Fly Me To The Moon
Dir: Pascal Chaumeil. France. 2012. 104mins
A promising premise and five or six genuinely funny gags plus the acting chops of Diane Kruger and Dany Boon aren’t enough to make Fly Me To The Moon (Un Plan Parfait) a satisfying comedy. Director Pascal Chaumeil’s follow-up to his debut sleeper hit Heartbreaker (L’Arnacoeur), which took 3.7 million admissions in France spins its wheels and never finds the rhythm or chemistry that made the pairing of Romain Duris and Vanessa Paradis in Chaumeil’s first film such a jaunty breath of fresh air.
As with Intouchables, there are a few physical gags that will strike some viewers as merely cruel rather than funny. Exotic locations and decent special effects work provide a classy backdrop.
Boon (who made juggernaut Welcome To The Sticks) has a massive built-in following in French-speaking territories. Whether that will translate into impressive returns for a story in which he’s a gun for hire remains to be seen. Kruger handles comic beats with ease.
The film’s set-up is not half bad although it takes close to forever to spell out. The members of a French family - mother, father, daughter Corinne (Alice Pol) and son-in-law Patrick (Jonathan Cohen) - have invited Corrine’s new boss Valerie (Laure Calamy) to Christmas dinner. Recently divorced, Valerie, age 36, is boring her hosts to death with her account of modern dating, finally bursting into tears over the lonely unfulfilled life she faces without a mate.
To counter their guest’s despair, the hosts launch into the story of the family curse and how the other (not present) daughter, Isabelle (Kruger), tried to outsmart it. Isabelle’s convoluted adventures in Paris, Kenya, Denmark and Moscow comprise the body of the film.
It so happens that for generations, dating back to the 1880s, every last woman in the family has had to endure a failed first marriage in order to achieve happiness with a second spouse.
In light of this dismal record and unwilling to tempt fate, Isabelle, a dentist, consistently refused to marry fellow dentist Pierre (Robert Plagnol), the love of her life. But after 10 years of perfect unweded co-habitation, Isabelle desperately wanted kids. The rub? Pierre said if he fathered a child out of wedlock his family would consider it “the spawn of Satan.” No marriage, no kids.
So, they set the date for the wedding. To outsmart the family curse, Corrine and Isabelle secretly undertook the “perfect plan” of the original French title. For a fee, Isabelle was to marry a guy in Copenhagen and divorce him the same day. With her first marriage technically out of the way, her union with Pierre would theoretically be blissful.
But when the arranged marriage falls through, and with the date of the real marriage to Pierre around the corner, Isabelle decides any guy will do. She picks funny-looking doofus Jean-Yves (Boon), her seatmate on the plane from Paris to Denmark, to whom she was mighty rude. He’s a Moscow-based travel guidebook writer en route to Kenya.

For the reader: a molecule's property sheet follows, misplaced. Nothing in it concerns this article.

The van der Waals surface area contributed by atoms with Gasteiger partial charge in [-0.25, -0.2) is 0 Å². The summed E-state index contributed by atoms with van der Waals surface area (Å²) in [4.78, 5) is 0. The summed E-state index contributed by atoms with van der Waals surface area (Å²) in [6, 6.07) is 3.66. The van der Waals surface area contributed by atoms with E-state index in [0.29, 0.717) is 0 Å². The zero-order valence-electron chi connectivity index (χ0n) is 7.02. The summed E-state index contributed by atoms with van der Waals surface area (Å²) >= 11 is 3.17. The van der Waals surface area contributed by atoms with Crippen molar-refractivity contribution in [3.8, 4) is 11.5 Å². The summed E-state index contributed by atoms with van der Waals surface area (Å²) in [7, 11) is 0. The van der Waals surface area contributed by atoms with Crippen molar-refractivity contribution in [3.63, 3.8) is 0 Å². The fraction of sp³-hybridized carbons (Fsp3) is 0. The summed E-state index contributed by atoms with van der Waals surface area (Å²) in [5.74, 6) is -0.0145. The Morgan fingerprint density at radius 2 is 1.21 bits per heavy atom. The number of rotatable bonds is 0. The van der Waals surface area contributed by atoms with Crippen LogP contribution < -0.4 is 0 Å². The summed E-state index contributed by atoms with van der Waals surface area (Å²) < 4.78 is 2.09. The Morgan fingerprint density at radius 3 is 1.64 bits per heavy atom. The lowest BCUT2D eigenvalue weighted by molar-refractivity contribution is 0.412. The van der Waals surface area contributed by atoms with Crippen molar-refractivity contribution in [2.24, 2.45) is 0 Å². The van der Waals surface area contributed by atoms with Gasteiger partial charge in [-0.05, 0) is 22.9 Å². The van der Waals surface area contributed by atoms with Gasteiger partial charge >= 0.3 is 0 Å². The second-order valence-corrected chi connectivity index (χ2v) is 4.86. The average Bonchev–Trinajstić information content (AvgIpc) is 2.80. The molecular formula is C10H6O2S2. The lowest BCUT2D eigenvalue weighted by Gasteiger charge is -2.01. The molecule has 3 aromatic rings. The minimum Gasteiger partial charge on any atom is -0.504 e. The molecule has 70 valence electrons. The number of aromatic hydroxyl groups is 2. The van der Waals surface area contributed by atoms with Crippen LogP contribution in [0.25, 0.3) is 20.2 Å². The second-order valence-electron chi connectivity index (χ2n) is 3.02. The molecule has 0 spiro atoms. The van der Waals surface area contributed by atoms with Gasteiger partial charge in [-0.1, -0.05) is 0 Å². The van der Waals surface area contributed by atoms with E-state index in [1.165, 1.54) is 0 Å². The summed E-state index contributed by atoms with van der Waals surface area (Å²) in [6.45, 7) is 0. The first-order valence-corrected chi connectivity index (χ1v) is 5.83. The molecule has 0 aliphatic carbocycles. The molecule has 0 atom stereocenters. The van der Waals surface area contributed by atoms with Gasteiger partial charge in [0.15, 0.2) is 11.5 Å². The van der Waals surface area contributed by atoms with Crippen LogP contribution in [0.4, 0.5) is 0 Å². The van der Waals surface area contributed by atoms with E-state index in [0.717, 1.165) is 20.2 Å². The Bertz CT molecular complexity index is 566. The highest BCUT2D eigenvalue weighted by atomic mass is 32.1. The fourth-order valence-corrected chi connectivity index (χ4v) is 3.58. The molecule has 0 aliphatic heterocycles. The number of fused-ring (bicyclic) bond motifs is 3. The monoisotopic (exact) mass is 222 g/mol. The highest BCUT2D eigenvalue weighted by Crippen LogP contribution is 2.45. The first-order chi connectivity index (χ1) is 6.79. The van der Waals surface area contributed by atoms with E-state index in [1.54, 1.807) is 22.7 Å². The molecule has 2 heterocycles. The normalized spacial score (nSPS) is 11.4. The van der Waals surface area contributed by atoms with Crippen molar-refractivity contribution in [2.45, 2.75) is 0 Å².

Isabelle buys a ticket to Nairobi and sets out to seduce him. Hilarity does not ensue.
Fortysomething Jean-Yves, who hasn’t had a steady girlfriend since he was 12, can’t imagine why this gorgeous, shapely blonde is so interested in him. Still, after much local colour and meandering through the lowlands around Mount Kilimanjaro, Isabelle achieves her goal in a manner she thinks will defeat the curse while leaving no administrative traces. Wrong.
More hilarity does not ensue, although matters do pick up after the first hour and there are a handful of resonably clever set-pieces that liven up the overlong proceedings.
The camera returns to the Christmas dinner party at several intervals as the tale drags on. While not entirely predictable, the narrative still feels clunky. Isabelle’s mercenary mission involves so egregiously mistreating Jean-Yves that the audience has very little invested in her eventual happiness.
As with Intouchables, there are a few physical gags that will strike some viewers as merely cruel rather than funny. Exotic locations and decent special effects work provide a classy backdrop. French reviewers are pointing out that this October 31 release is allegedly Kruger’s first comedy, but it must be said that she was skillfully amusing in National Treasure and Inglorious Basterds.
As an interesting side note, French cinema chain MK2 has chosen this title to launch an experiment in showing new French films in Paris with English subtitles in the theory that some 400,000 English-speaking residents of greater Paris might appreciate the gesture.
Production companies: Quad Films, Universal Pictures International France, TF1 Films Production, Scope Pictures, Les Productions du Ch’Timi, Yeardawn, Chaocorp Distribution
International sales: Kinology, firstname.lastname@example.org
Producers: Nicolas Duval, Yann Zenou, Laurent Zeitoun
Screenplay: Laurent Zeitoun, Yoann Gromb, Béatrice Fournera from an idea by Philippe Mechelen
Cinematography: Glynn Speeckaert
Editor: Dorian Rigal-Ansous
Production designer: Hervé Gallet
Music: Klaus Badelt
Main cast: Diane Kruger, Dany Boon, Robert Plagnol, Alice Pol, Jonathan Cohen, Laure Calamy, Etienne Chicot, Bernadette Le Sache